When ministers come up with a bright idea to promote home ownership, it’s usually time to worry. David Cameron has written for the Mail on Sunday today and it says that, on Thursday, he will detail yet more policies to help the housebuilding industry. CoffeeHousers will be familiar with the argument: England needs 230,000 extra homes a year to meet demand but only 124,000 homes were completed last year. This is holding back the recovery. The market has failed, so government must step in. In his article, the Prime Minister presents Nimbys as the main problem and takes aim at them.
‘A key part of recovery is building the houses our people need, but a familiar cry goes up: ‘Yes, we want more housing; but no to every development – and not in my back yard.’ The nations we’re competing against don’t stand for this kind of paralysis and neither must we.’
Two of the nations we’re competing against, Ireland and Spain learned the hard way that the idea of building lots of houses to stoke the economy is an illusion, the economic equivalent of the Penrose Stairs. It makes sense on first glance, but not on further inspection. Both countries, new and half-built property is everywhere, memorials to the years of hubris. The objection in Britain is not ‘not in my backyard’ but more ‘the market is midway through a crash, why would we build now?’
Britain’s biggest housebuilders already have land with permission to build almost 300,000 homes but they’re not doing so. A large part of the reason why is that, like many companies, they are holding on to their cash thinking that worse is still to come. When governments try to rig this market, unintended consequences usually follow.
House prices are holding up okay in London, where our policymakers live and work. But outside, property prices are falling and have been for a while. This does not seem to be properly appreciated in Whitehall where plans to ‘help’ first time buyers continue. But why should government coax young people into a falling housing market? When you add the impact of inflation, and also that QE has also artificially inflated assets (according to the Bank of England) the real fall of UK housing market is more striking still.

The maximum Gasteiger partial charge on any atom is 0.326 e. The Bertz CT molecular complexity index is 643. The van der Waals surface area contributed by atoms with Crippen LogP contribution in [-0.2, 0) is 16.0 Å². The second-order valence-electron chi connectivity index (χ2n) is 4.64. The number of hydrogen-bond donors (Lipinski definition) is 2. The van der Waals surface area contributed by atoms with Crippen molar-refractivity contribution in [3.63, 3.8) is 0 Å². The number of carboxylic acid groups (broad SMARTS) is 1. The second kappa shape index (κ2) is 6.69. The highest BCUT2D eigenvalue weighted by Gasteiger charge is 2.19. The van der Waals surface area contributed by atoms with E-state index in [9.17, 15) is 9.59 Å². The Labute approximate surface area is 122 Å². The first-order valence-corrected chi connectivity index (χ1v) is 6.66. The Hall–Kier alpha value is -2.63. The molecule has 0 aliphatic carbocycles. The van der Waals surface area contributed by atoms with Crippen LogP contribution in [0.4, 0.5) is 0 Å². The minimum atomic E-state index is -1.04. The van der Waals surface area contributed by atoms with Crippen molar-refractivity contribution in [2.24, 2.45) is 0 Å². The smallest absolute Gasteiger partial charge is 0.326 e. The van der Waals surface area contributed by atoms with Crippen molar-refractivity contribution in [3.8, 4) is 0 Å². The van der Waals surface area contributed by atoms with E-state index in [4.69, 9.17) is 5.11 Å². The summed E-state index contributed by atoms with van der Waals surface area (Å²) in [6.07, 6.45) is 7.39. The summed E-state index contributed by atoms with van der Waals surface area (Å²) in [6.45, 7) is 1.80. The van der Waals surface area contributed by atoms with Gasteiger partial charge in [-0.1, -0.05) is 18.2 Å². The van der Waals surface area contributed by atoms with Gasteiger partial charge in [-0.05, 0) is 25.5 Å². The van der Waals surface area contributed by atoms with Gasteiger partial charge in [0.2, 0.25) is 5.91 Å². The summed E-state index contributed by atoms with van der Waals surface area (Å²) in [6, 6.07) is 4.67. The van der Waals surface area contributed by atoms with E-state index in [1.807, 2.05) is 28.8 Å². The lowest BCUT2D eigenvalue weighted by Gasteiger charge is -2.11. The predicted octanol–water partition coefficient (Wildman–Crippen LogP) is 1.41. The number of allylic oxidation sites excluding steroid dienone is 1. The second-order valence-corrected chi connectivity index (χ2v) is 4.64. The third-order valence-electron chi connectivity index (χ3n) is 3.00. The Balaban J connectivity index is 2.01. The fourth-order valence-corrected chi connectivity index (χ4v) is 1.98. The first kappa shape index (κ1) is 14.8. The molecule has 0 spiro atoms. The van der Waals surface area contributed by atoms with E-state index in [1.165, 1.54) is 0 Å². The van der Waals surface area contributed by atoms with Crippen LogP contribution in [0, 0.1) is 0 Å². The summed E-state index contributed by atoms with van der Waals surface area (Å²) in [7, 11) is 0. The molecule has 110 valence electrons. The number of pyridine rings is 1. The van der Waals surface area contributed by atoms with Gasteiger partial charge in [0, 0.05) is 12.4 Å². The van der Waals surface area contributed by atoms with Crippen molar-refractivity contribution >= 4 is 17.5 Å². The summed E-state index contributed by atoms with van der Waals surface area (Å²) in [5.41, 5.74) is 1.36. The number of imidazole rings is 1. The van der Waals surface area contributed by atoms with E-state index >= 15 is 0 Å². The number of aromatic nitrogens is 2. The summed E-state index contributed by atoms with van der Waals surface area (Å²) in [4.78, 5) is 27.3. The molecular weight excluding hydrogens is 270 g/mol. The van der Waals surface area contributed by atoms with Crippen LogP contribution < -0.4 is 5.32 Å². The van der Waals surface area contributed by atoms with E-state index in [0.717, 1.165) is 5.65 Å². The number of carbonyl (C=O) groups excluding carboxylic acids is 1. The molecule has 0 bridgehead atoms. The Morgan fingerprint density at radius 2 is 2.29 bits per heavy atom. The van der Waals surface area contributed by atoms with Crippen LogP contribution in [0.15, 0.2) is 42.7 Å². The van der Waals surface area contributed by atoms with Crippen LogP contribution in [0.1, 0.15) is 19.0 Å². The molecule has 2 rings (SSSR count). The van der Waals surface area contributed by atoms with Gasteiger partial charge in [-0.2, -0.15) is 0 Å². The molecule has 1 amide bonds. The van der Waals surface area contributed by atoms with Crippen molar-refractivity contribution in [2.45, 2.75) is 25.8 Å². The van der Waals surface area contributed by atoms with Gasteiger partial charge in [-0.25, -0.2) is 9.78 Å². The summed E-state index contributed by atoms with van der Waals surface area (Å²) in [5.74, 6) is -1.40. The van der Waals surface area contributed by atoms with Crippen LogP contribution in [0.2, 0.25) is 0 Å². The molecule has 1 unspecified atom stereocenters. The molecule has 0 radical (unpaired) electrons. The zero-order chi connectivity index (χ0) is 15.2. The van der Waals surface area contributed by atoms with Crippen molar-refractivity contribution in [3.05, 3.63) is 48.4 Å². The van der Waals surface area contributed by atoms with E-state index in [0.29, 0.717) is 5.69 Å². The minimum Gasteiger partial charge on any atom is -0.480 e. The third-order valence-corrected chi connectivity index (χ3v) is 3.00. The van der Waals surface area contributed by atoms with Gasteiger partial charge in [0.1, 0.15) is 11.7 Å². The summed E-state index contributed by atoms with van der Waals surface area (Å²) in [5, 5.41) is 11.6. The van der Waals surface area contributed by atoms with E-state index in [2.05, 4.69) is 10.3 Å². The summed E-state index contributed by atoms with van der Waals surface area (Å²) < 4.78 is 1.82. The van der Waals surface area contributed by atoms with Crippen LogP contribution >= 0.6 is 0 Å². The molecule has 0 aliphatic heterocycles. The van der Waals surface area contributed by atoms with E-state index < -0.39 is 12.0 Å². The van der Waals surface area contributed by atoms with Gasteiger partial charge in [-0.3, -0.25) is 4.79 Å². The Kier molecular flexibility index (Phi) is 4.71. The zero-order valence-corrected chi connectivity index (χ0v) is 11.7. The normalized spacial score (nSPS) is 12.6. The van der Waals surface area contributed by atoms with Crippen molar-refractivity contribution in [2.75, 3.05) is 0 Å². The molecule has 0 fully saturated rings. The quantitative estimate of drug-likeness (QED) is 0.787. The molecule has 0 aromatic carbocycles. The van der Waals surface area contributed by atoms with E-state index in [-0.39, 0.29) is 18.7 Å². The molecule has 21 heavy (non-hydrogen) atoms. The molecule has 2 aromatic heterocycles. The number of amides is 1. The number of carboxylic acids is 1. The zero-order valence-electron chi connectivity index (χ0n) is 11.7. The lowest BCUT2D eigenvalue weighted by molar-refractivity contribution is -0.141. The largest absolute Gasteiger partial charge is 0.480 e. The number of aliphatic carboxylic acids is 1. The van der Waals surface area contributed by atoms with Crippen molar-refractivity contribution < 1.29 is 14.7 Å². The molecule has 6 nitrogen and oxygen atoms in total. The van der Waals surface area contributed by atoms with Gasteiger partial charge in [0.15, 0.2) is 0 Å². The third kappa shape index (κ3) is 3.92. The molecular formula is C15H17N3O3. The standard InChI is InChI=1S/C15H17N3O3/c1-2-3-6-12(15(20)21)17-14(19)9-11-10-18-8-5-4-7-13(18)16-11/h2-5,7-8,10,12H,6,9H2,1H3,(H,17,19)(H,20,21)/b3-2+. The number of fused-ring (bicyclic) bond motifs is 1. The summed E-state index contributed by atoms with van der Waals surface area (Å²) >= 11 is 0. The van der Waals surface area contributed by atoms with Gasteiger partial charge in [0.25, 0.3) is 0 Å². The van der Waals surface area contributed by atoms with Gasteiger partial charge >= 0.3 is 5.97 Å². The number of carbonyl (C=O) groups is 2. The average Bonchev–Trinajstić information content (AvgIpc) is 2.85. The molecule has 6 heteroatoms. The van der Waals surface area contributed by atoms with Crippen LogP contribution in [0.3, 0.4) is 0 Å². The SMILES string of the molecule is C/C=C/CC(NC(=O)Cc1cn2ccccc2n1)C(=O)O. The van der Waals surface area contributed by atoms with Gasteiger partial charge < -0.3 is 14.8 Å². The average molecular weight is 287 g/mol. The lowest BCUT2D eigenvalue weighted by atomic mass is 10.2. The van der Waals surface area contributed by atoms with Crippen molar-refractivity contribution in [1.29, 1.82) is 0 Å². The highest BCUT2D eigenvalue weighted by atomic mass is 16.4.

So Cameron ought to be wary of the superficially attractive plan to boost housebuilding. It is easy for him to be deceived. Governmental attempts to buck the property market, using subsidy or artificially cheap debt, is what got us into this mess. Ask George W Bush how his sub-prime policy worked out for America. When the UK recovery comes, then so will the houses, helped by the bold and necessary planning reforms already enacted by Cameron’s government. But he can’t speed this along: if he tries to, it will end in tears.
PS: The planning approval the Prime Minister should be worried about is those for free schools. In the opening paragraph of his piece, he says:
‘Hundreds of new Free Schools and Academies are opening every year,’
If only. The real figure is 68: the Academies are simply changing their name. It is, to me, worrying that the PM gets this wrong. There ought to be hundreds opening, we need 400 a year to keep up with the rise in pupils. But mainly due to the Nimbyism of government, these schools are not being given the permission they need. They are opening in their dozens, not their hundreds – and this one property problem that government can fix.
PPS: Ruth Porter from the IEA emails to say that government’s affordable housing regulations are also a factor holding Housebuilders back. She cautions that the 300,000 figure can be misleading as ‘in some areas of the country they are sitting in them because they need a pipeline and planning so restrictive future permissions are uncertain’.